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Tuesday, March 31, 2015

A time to mourn...

While we are mourning the loss of our friend, others are rejoicing to meet (her) behind the veil. 
John Taylor 

Sometimes in a family, a season of mourning comes upon us.  It can come expectedly or unexpectedly but it always feels as if the world has temporarily stopped turning.  We are in that season now. 

The grief comes in starts and stops and we sometimes panic that we can't remember the sound of the voice of our loved one or think we see them across the aisle in a public place.  Sometimes, we dream of them and for a few sweet moments when we awake, we forget what has happened. Or we pick up the phone to call...

And then there are all the people...and the cards and flowers and food...all needing attention.  The scramble for clothing appropriate for the funeral service comes right when we least feel like the childrens' dress shoes even still fit them?  

The tears come profusely and unexpectedly or feel like they will never stop.  The intensity of emotion overwhelms.  Sleep won't can everyone else be going about the normal tasks of the day when the world has turned upside down? 

Everything is disorienting...and it is a time when caring for yourself and those you love become of the utmost importance.  Some ways to gently care for yourself can be: 

  • Get outside in the fresh air and sunshine and just be.  Sit quietly and breathe, let tears come, feel the sunshine upon your face
  • Wrap yourself in the warmth of a soft blanket - really wrap up and hug yourself
  • Listen to music that matches your mood and let the memories bubble up 
  • Take a quiet walk in a natural setting - surround yourself with nature - a place with trees and the natural sounds that come from birds and water and wind
The coming days will have low points and even high points too when you share a memory of your loved one with someone else.  Be patient. The coming year will bring special days and holidays that will be different than in the past.  Make new memories with those around you and honor the past traditions of your family too.

There is an old Irish saying:  Death leaves a heartache no one can heal, love leaves a memory no one can steal.

We know that though we miss the one who has died, there are others in Heaven rejoicing that she is there.  

Peace be with you, 

Star Schipp

Monday, March 30, 2015

Every Monday Matters: Week 15 - Rideshare

They say the universe is expanding.  That should help with traffic. 
Steven Wright 

Welcome to week 15 of Every Monday Matters by Matthew Emerzian and Kelly Bozza.  I'm glad you are here!  The topic today is on Ridesharing and in a round-about way what you can do to ease the chaos of the traffic jam.  

Steven Wright is counting on the expanding universe to ease traffic congestion but we need a much more earthly solution, don't you think?  :)

According to Every Monday Matters, only 10.2% of workers rideshare to work.  That is a very low number, most certainly, but are Americans really interested in carpooling?  It seems not so much.  The statistics are all saved on car maintenance, gallons of gasoline saved, decrease in amount of pollution produced, a decrease in the wear and tear on the roads and your car,  all very good reasons to consider.  

But we love the convenience of it...getting to work when we want and leaving when we want the convenience of the after-work errand...all these are reasons that I never chose to rideshare.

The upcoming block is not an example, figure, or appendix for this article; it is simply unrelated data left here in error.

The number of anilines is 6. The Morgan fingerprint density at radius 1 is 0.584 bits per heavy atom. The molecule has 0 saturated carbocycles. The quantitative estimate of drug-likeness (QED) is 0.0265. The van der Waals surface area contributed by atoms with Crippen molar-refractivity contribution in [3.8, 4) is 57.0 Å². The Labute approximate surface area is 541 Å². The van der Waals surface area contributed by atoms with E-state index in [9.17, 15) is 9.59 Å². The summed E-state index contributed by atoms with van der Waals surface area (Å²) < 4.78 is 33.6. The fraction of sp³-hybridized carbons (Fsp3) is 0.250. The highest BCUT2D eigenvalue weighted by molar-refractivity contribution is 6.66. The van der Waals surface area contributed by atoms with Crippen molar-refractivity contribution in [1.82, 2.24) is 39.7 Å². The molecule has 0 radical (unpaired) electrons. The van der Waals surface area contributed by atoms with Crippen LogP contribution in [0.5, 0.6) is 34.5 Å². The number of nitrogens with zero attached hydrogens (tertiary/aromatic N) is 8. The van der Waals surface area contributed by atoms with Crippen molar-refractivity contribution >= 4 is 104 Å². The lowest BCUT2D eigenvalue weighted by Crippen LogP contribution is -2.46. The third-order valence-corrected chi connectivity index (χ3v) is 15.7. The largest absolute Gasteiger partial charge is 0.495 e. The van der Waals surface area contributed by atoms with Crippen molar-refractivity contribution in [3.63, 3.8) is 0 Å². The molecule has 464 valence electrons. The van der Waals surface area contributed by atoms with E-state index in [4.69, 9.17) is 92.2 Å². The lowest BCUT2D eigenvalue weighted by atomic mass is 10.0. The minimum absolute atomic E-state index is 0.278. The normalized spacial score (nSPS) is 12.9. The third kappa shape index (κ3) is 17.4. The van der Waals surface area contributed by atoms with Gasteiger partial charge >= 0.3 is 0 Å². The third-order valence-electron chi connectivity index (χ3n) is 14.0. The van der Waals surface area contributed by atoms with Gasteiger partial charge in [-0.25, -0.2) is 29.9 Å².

Fortunately, I don't fight traffic twice a day anymore because I found work where I telecommute so I am doing my part. If you would like to consider joining a rideshare, how do you start?  Many folks post on craigslist when looking to carpool or check the bulletin board at work.  Be cautious and use a trial period before committing long term.  It might be a great way to make a new friend...spending around two hours a day in conversation can be quality friend time. 

There are some websites too that match up workers wanting to carpool (or students even).  Sites like or may be good places to start.  Public transportation is another good way to get to work without contributing to the traffic congestion issue if it is available in your area.

So this week, Make Monday Matter by observing your driving habits and see if you can improve them...maybe by sharing a ride or planning and combining trips.  Couldn't we all enjoy a little smooth traveling at the beginning and end of our work day? 

Peace be with you, 

Star Schipp 

This post may contain affiliate links which means if you make a purchase using one of those links, I may receive compensation at no extra cost to you.  It is a great way to support your favorite hobby farm blogger.  Thank you!   

Sunday, March 29, 2015

Making Maple Syrup

In contemplating the present opening prospects in human affairs, I am led to expect that a material part of the general happiness which Heaven seems to have prepared for mankind, will be derived from the manufacture and general use of Maple Sugar. 
Letter to Thomas Jefferson by Benjamin Rush, August 19, 1791

Looks like times haven't changed all that much when it comes to the gift of turning maple sap into maple syrup and maple sugar. It does seem like a sweet gift from Heaven.   Sugaring was one of the goal projects at the hobby farm this year and I am happy to call it a great success! 

I'm sending a huge thank you to our daughters for the Christmas gift of the tools to tap the trees.  I'm looking forward to making pancakes and waffles for you throughout the year with delicious, pure maple syrup right from our own trees. 

Sap collection was very easy.  We checked the jugs a couple of times a day...sometimes they were half full and other days completely overflowing.  It was interesting to watch how the fluctuating temperatures and varied amount of sunshine affected the sap flow.  It was even more interesting to see that one day this tree produced more and then on another day, a different tree produced better. 

We boiled the sap down inside the house on the stove.  I know that is not recommended because of the amount of moisture it puts in the air inside the house.  We really did not encounter any problems with the relatively small amount of sap we collected.